Stockholm 2016: Mission Eurovision’s Eurovision Mission
Every year, without fail, we’ve watched the Eurovision final in front of the TV at home. No big events, no live streams, just good old BBC One and it’s splendidly withering commentary.
So when tickets to Eurovision 2016 in lovely Stockholm, the greatest city in the world, went on sale, we faced a Pretty Tough Decision. Could we break tradition and attend the live final? Could we take a year off from hosting a party and let the bar staff mix our drinks? Could we… deep breath… watch Eurovision without having Graham Norton confirm what we’re all thinking?
In short, no. We couldn’t. The reason why we love Eurovision so much centres on the BBC, and there is no other way we’d rather experience it. But, hey, it’s Stockholm, and Eurovision lasts a whole bloody week now. There was no good excuse not to buy tickets for the mid-week semi-finals. Decision made.
We definitely didn’t expect to land in the middle of a glorious heatwave. First Hotel Reisen in Gamla Stan became Mission Eurovision HQ for the week, and we soaked up the sun working out on the waterfront, sipping cold gins from the bar. Tough life. The waterfront was also the scene of a EUROVISION DOUBLE RAINBOW (Wooo! Yeah! Sobbing!) that appeared during the official launch of Eurovision at the nearby EuroClub – a fitting end to our first full day in the city.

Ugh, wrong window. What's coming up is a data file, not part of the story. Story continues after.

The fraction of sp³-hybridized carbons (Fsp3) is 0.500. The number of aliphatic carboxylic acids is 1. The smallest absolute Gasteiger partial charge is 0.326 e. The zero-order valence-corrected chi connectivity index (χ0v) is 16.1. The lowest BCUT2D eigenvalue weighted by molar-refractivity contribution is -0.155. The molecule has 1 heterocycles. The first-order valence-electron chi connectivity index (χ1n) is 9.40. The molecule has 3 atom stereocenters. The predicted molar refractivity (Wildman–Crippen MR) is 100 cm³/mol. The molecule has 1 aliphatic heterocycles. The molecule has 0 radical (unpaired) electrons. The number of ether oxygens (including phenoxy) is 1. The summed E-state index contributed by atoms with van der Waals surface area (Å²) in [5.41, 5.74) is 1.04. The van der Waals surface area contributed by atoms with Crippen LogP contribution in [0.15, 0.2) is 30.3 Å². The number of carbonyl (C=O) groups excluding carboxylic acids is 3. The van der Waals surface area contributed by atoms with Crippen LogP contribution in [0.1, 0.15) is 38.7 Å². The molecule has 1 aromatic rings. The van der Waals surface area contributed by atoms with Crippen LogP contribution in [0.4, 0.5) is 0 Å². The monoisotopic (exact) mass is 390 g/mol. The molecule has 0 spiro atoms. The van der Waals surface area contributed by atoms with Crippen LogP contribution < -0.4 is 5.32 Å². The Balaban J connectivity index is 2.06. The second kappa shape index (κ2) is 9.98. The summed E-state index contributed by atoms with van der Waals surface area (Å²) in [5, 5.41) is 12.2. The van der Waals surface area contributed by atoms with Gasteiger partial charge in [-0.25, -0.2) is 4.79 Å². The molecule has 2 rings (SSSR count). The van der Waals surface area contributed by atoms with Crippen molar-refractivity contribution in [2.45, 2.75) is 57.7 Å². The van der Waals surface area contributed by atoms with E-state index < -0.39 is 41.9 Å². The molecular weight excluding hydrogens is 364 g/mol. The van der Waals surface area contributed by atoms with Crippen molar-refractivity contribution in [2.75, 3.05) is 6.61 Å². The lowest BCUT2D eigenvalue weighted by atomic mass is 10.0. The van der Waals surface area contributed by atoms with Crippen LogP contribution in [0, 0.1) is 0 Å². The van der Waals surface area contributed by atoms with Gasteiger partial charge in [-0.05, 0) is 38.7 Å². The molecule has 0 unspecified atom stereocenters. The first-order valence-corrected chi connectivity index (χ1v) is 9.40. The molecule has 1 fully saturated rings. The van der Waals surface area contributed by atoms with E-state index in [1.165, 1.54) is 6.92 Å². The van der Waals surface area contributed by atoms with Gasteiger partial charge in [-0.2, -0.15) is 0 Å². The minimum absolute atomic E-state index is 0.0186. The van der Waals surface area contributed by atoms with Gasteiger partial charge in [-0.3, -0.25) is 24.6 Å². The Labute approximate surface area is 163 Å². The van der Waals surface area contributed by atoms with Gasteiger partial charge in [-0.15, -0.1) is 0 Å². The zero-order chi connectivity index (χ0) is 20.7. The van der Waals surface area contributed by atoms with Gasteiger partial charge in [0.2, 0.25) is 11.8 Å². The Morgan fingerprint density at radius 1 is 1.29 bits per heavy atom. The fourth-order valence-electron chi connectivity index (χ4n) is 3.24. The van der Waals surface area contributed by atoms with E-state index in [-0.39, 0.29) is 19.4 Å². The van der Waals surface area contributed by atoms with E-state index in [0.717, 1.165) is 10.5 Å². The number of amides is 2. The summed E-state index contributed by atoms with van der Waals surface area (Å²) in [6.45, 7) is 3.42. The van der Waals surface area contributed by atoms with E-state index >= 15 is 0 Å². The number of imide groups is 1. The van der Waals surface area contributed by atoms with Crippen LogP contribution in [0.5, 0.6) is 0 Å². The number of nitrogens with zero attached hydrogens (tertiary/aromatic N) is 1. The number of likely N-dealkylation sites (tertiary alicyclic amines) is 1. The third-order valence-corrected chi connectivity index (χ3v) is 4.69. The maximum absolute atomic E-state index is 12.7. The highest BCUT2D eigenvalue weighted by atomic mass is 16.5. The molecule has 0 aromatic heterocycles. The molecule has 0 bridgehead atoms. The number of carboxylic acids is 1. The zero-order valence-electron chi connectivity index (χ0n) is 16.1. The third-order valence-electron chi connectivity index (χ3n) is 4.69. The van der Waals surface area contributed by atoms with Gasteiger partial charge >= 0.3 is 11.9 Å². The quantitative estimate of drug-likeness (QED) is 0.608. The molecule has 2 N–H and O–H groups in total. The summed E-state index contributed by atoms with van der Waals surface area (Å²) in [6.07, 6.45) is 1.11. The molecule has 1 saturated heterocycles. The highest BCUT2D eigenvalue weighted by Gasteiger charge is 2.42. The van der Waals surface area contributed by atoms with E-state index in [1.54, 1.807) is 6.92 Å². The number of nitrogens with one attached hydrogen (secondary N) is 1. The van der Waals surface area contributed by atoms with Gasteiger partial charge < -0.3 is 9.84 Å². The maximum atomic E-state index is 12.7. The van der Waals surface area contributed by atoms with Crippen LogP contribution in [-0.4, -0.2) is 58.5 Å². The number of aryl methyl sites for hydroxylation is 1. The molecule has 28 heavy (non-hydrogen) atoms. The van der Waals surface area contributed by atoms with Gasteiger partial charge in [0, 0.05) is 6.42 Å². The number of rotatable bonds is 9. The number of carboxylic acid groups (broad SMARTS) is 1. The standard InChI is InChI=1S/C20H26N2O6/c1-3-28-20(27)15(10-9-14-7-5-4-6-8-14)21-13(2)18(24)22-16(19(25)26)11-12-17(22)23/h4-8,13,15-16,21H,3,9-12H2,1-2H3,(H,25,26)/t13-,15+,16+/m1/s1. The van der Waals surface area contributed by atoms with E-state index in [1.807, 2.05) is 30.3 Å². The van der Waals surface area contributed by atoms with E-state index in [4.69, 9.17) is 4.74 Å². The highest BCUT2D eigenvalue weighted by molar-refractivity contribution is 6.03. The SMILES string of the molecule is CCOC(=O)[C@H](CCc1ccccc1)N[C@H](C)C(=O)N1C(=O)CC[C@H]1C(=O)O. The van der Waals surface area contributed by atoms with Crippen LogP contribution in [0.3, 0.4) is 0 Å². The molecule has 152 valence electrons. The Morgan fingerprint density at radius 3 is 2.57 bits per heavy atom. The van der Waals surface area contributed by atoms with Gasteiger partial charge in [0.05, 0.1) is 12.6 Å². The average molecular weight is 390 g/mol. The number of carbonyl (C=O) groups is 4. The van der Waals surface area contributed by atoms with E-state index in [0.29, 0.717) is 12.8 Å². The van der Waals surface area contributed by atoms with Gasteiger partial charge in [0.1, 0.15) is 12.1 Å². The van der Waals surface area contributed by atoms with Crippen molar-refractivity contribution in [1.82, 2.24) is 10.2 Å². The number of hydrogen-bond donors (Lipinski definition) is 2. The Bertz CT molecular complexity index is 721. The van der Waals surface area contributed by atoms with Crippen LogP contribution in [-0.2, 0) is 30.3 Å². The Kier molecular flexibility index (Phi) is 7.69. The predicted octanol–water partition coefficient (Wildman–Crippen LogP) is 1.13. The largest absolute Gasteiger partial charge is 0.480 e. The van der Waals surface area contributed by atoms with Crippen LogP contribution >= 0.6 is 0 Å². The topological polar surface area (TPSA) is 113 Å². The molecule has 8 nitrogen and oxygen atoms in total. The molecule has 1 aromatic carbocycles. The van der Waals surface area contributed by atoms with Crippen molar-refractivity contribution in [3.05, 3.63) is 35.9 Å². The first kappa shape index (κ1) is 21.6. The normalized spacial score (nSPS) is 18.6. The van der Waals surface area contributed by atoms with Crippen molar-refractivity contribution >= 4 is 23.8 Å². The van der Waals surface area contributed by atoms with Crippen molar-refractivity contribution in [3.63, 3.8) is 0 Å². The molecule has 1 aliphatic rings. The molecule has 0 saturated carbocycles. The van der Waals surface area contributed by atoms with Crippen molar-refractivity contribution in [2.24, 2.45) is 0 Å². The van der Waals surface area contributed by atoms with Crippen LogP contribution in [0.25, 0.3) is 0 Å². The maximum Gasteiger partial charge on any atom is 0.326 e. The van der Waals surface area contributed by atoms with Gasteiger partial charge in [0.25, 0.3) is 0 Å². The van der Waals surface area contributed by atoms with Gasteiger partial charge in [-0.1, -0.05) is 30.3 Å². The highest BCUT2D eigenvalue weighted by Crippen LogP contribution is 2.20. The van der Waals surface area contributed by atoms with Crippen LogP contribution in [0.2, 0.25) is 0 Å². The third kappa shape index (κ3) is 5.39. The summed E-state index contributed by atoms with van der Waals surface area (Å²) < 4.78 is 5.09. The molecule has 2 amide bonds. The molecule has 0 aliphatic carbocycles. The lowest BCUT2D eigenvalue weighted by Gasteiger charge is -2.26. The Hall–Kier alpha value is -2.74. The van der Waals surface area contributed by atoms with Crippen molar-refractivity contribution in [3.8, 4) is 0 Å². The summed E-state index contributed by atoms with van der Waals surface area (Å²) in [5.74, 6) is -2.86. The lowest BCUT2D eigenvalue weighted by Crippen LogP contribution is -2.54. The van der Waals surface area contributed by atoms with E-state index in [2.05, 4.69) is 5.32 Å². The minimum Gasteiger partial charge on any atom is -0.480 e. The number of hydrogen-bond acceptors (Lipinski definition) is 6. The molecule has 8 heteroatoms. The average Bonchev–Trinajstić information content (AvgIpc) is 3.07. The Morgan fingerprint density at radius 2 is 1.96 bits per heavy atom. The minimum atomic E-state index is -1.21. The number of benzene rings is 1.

Our playlist of Eurovision 2016 songs had been on heavy rotation, so we were both pretty stupidly excited to see our favourites performed live. Off we went to the Stockholm Globe, three nights in a row, to catch the dress rehearsals and a live broadcast. Perhaps naively, we hadn’t expected the audience to take it all quite so seriously – thanks BBC for keeping us in a lovely sarcastic bubble – but everyone was there to party and support their countries. Yes, we waved our little Union Jacks around too.
Aside from a little disappointment at the lack of nakedness and live wolves (Twitter, you got us ALL EXCITED for nothing), seeing Ivan belt out ‘Help You Fly’ will be a top memory of the year. We also LOVED Måns Zelmerlöw and Petra Mede – the perfect double act – please please please can they present every year?
Of course, as with every Eurovision show ever, we had some issues with the voting. As Måns and Petra revealed the winners of the first semi-final, our hopes of seeing beautiful young Jüri from Estonia and sexy hot Serhat from San Marino in the final dwindled… and vanished. What a load of bollocks. So, we may have thrown our flags onto the floor, we may have dramatically stormed out of the arena and we may (oh fuck, why did we do this) have demanded “Brexit!” as we flipped off the rest of Europe*. Apologies.
Dismal (and questionable) voting aside, experiencing Eurovision live was a fantastic, if slightly surreal, treat. The fans go ALL IN and the whole of Stockholm was one giant party for the entire time we were there. 12 points all round!
*Don’t forget that this was in May when the idea of Brexit actually fucking happening was totally laughable. It was a joke. A dangerous, dangerous joke.